Mynabirds frontwoman Laura Burhenn’s quiet revolution 

click to enlarge Activism at home: Laura Burhenn of The Mynabirds supports making changes for peace and building community, particularly in Omaha. - COURTESY PHOTO
  • Courtesy photo
  • Activism at home: Laura Burhenn of The Mynabirds supports making changes for peace and building community, particularly in Omaha.

Like anchorman Howard Beale in the 1976 film “Network,” Laura Burhenn is as mad as hell, and she’s not going to take it anymore. Disheartened by today’s greedy, corporate-controlled society, The Mynabirds frontwoman vents about it on her existential new sophomore CD, “Generals,” which she opened with the zenlike koan “Karma Debt.”

“That’s the first question I asked on the album: ‘What is my role as musician? And even if I sing my lungs out about this, is it going to make any difference?’” she says. “That’s where the whole thing starts — is it too late? Maybe it is.”

Tired of cursing the darkness, Burhenn — who brings The Mynabirds to The City this week — wanted to light a few lyrical candles, too.

So she included a crucial optimistic bridge in “Karma Debt” — “I’d give it all for a legacy of love.”

She says, “It was all very personal to me, and it breaks my heart and makes me want to do something. But thankfully, I live in a community in Omaha where I’m surrounded by some really amazing people, who just keep plugging away every day, and it’s so inspiring.”

Burhenn wasn’t content to just make peaceful points on “Generals” protest songs like “Greatest Revenge” and “Mightier Than the Sword.”

Last year, she joined with other change-seeking women in launching the Omaha Girls Rock Camp, which teaches guitar and songwriting classes to kids, and she believes it made an impact and brought the community together.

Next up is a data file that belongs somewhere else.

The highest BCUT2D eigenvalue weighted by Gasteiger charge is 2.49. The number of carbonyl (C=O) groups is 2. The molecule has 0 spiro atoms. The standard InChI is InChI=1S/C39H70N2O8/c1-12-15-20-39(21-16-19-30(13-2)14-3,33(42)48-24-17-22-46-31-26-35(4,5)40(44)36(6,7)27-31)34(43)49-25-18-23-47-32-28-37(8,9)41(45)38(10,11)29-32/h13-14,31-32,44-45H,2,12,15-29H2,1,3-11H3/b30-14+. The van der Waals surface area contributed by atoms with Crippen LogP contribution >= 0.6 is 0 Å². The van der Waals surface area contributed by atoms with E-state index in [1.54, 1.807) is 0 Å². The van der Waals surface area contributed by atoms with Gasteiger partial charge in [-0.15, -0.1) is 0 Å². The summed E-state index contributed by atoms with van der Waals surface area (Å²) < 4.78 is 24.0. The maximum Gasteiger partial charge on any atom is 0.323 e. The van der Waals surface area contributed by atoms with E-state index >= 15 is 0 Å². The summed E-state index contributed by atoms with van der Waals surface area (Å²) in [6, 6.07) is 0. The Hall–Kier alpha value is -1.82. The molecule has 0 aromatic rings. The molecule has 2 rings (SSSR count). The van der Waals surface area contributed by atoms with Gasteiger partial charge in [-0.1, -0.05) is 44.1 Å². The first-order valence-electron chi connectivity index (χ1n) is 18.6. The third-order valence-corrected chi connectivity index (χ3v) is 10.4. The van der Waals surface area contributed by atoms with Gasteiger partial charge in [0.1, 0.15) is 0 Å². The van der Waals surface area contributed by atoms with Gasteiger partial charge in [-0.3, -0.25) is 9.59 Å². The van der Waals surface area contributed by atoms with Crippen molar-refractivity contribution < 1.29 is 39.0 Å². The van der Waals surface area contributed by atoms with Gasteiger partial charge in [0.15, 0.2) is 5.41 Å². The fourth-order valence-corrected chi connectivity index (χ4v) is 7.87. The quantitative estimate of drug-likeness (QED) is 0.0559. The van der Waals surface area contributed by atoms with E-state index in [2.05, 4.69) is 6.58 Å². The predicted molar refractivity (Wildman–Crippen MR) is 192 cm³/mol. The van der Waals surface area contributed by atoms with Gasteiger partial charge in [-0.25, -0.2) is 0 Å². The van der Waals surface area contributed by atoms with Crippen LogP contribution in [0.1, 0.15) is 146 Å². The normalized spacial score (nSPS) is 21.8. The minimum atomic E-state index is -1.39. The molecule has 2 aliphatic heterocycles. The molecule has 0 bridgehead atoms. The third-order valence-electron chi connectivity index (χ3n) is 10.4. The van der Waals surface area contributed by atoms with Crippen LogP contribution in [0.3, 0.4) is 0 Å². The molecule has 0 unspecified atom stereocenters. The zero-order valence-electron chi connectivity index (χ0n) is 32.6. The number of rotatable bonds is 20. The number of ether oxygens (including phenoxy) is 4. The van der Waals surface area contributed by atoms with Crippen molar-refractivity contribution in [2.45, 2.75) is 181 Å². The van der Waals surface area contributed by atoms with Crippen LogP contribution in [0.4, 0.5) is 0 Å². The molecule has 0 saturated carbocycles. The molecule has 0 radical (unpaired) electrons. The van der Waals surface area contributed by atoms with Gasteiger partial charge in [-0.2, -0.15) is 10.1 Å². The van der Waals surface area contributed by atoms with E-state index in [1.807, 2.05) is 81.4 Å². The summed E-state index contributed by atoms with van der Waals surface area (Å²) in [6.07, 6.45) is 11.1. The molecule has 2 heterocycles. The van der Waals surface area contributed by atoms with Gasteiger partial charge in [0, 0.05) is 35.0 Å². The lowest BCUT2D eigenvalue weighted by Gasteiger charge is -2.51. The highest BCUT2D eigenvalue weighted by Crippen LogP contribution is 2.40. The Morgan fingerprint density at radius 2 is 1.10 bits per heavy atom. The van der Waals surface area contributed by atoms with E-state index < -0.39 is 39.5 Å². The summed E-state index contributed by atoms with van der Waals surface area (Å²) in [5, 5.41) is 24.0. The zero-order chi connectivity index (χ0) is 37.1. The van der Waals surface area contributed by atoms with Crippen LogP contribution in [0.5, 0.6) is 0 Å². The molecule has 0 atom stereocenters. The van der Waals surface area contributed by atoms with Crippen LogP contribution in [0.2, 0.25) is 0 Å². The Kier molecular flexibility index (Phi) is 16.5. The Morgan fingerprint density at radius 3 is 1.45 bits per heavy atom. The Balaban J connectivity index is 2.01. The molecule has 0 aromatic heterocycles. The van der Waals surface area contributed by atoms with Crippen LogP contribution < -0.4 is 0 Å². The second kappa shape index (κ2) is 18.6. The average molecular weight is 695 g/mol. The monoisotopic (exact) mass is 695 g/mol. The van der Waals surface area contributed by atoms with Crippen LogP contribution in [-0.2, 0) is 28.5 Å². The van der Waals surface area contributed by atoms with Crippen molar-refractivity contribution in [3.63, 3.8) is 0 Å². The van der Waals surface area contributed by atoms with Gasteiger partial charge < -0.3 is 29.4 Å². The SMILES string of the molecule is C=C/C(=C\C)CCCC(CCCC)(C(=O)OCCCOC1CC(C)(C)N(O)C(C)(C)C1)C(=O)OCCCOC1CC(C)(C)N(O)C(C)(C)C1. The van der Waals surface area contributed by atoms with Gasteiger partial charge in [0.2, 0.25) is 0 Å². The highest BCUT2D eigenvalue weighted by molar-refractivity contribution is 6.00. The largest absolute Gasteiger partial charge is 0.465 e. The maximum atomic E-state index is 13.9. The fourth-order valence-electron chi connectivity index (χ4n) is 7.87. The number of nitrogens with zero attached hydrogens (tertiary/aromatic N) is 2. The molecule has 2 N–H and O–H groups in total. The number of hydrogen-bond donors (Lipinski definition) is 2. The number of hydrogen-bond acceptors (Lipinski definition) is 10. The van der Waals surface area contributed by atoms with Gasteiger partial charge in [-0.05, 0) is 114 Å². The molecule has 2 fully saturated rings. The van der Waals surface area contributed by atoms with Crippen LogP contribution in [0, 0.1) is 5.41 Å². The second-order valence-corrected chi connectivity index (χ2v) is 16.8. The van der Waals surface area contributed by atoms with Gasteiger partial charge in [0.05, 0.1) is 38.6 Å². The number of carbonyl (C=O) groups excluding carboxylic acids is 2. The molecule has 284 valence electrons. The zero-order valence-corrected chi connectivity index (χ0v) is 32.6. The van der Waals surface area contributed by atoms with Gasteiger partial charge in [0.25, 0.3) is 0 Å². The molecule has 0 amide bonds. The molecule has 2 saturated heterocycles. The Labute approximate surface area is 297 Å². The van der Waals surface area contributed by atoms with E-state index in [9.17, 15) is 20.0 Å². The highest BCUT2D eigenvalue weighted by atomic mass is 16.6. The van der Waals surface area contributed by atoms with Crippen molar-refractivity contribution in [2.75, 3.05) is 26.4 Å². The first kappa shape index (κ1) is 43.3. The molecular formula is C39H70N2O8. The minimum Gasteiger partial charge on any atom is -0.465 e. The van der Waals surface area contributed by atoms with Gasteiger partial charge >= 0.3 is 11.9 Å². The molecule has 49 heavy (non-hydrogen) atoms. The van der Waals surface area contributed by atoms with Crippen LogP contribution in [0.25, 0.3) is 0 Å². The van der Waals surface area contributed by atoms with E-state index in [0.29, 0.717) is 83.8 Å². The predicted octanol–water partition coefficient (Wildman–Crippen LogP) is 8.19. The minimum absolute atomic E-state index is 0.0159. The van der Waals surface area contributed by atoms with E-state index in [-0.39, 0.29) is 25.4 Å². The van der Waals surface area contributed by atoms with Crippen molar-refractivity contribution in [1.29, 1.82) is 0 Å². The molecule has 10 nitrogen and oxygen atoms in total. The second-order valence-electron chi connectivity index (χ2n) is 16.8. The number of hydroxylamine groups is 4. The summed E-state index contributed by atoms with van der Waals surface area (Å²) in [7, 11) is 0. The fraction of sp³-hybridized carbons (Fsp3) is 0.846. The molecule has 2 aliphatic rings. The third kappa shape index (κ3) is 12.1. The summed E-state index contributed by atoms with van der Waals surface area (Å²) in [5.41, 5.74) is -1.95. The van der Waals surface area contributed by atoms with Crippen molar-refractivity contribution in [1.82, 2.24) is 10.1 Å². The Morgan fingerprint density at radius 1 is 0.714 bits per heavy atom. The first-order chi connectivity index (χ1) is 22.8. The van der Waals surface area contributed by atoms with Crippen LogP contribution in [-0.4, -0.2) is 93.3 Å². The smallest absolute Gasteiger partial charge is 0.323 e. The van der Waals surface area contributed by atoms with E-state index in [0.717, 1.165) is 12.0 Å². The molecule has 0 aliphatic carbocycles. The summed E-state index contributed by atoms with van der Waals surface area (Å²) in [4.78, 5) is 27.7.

“Sure, there are larger acts of revolution, and I tend to get myself involved in a lot of those,” says the grassroots activist. “But it’s the neighborly acts of kindness and love that are often the most revolutionary.”

The keyboardist’s old outfit Georgie James had ties to Omaha’s thriving Saddle Creek scene, so naturally she wound up moving there, signing to the imprint, and even joining the touring band of local heroes Bright Eyes.

Living in the plains also reconnected the Blackfeet-descended Burhenn with her Native American heritage, which colors the songs “Wolf Mother” and “Buffalo Flower.” “Being close to where that tribe has been located historically really made me think in those terms — there are a lot of magical animals on the record, because I wanted it to feel very primal,” she says.

Additionally, The Mynabird studied the work of Naomi Wolf, Gloria Steinem and legendary abolitionist and women’s rights pioneer Sojourner Truth.

She learned a valuable lesson in the process. “It’s not about shouting in the streets,” she says. “It’s more about feeling empowered within yourself — that’s a big part of being able to be a revolutionary.”


The Mynabirds

Where: Café Du Nord, 2170 Market St., S.F.

When: 9:30 p.m. Wednesday

Tickets: $10 to $12

(415) 861-5016;

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Tom Lanham

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